As used herein, a “microtubule inhibitor” is a substance that disrupts the functioning of a microtubule, such as the polymerization or the depolymerization of individual microtubule units. In one aspect of the present invention, the microtubule inhibitor may be selected from the group consisting of a microtubule-destabilizing agent, a microtubule-stabilizing agent, and combinations thereof. A microtubule inhibitor of the present invention may also be selected from the group consisting of a taxane, a vinca alkaloid, an epothilone, and combinations thereof. Non-limiting examples of microtubule inhibitors according to the present invention include BT-062 (Biotest), HMN-214 (D. Western Therapeutics), eribulin mesylate (Eisai), vindesine (Eli Lilly), EC-1069 (Endocyte), EC-1456 (Endocyte), EC-531 (Endocyte), vintafolide (Endocyte), 2-methoxyestradiol (EntreMed), GTx-230 (GTx), trastuzumab emtansine (Hoffmann-La Roche), crolibulin (Immune Pharmaceuticals), D1302A-maytansinoid conjugates (ImmunoGen), IMGN-529 (ImmunoGen), lorvotuzumab mertansine (ImmunoGen), SAR-3419 (ImmunoGen), SAR-566658 (ImmunoGen), IMP-03138 (Impact Therapeutics), topotecan/vincristine combinations (LipoCure), BPH-8 (Molecular Discovery Systems), fosbretabulin tromethamine (OXiGENE), estramustine phosphate sodium (Pfizer), vincristine (Pierre Fabre), vinflunine (Pierre Fabre), vinorelbine (Pierre Fabre), RX-21101 (Rexahn), cabazitaxel (Sanofi), STA-9584 (Synta Pharmaceuticals), vinblastine, epothilone A, patupilone (Novartis), ixabepilone (Bristol-Myers Squibb), Epothilone D (Kosan Biosciences), paclitaxel (Bristol-Myers Squibb), docetaxel (Sanofi-Aventis), HAI abraxane, DJ-927 (Daiichi Sankyo), discodermolide (CAS No: 127943-53-7), eleutherobin (CAS No.: 174545-76-7), pharmaceutically acceptable salts thereof, and combinations thereof.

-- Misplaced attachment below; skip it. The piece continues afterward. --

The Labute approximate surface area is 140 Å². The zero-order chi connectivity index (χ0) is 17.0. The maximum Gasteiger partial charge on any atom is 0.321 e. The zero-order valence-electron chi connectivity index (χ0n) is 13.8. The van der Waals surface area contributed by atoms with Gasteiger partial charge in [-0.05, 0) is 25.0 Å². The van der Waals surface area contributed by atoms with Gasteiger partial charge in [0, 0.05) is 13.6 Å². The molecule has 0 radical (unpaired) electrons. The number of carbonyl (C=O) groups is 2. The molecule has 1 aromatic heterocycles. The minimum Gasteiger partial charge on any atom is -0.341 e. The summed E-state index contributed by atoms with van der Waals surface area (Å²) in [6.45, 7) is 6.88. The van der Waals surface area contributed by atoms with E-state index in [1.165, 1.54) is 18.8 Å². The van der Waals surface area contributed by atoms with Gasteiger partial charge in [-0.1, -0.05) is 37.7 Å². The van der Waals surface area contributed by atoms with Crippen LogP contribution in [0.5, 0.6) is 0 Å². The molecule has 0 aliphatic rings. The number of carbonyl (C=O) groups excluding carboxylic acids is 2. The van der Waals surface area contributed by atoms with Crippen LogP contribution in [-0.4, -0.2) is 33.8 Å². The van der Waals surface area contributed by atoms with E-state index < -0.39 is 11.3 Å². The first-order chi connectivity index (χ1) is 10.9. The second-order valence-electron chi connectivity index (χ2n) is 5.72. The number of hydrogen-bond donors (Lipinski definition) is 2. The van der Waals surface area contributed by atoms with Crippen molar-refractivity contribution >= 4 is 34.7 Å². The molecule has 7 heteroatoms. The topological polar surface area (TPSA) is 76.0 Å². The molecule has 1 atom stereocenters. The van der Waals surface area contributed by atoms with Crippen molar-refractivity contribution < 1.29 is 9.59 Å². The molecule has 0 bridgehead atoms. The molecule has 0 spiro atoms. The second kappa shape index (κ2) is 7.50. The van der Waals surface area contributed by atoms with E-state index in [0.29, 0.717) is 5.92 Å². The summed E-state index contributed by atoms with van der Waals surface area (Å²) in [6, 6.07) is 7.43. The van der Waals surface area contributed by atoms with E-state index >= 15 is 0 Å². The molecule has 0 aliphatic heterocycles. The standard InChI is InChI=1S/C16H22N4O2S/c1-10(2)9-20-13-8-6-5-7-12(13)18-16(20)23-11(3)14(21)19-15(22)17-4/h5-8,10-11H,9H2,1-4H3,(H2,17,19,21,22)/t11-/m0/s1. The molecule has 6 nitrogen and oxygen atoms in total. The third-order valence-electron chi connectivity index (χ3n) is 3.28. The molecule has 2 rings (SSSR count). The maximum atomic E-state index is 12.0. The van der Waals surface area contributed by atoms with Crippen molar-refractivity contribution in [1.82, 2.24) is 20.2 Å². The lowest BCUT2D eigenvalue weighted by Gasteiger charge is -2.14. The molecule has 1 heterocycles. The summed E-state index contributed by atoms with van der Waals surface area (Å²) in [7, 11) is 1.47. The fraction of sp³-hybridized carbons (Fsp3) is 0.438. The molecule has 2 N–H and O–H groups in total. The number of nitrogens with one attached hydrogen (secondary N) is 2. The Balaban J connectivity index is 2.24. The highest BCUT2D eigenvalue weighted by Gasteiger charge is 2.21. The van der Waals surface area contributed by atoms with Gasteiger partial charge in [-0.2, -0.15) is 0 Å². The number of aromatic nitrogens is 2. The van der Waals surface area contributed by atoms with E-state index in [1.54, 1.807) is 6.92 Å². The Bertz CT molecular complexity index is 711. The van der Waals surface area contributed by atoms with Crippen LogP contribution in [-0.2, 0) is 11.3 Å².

DNA damaging agents of the present invention include, but are not limited to, alkylating agents, platinum-based agents, intercalating agents, and inhibitors of DNA replication.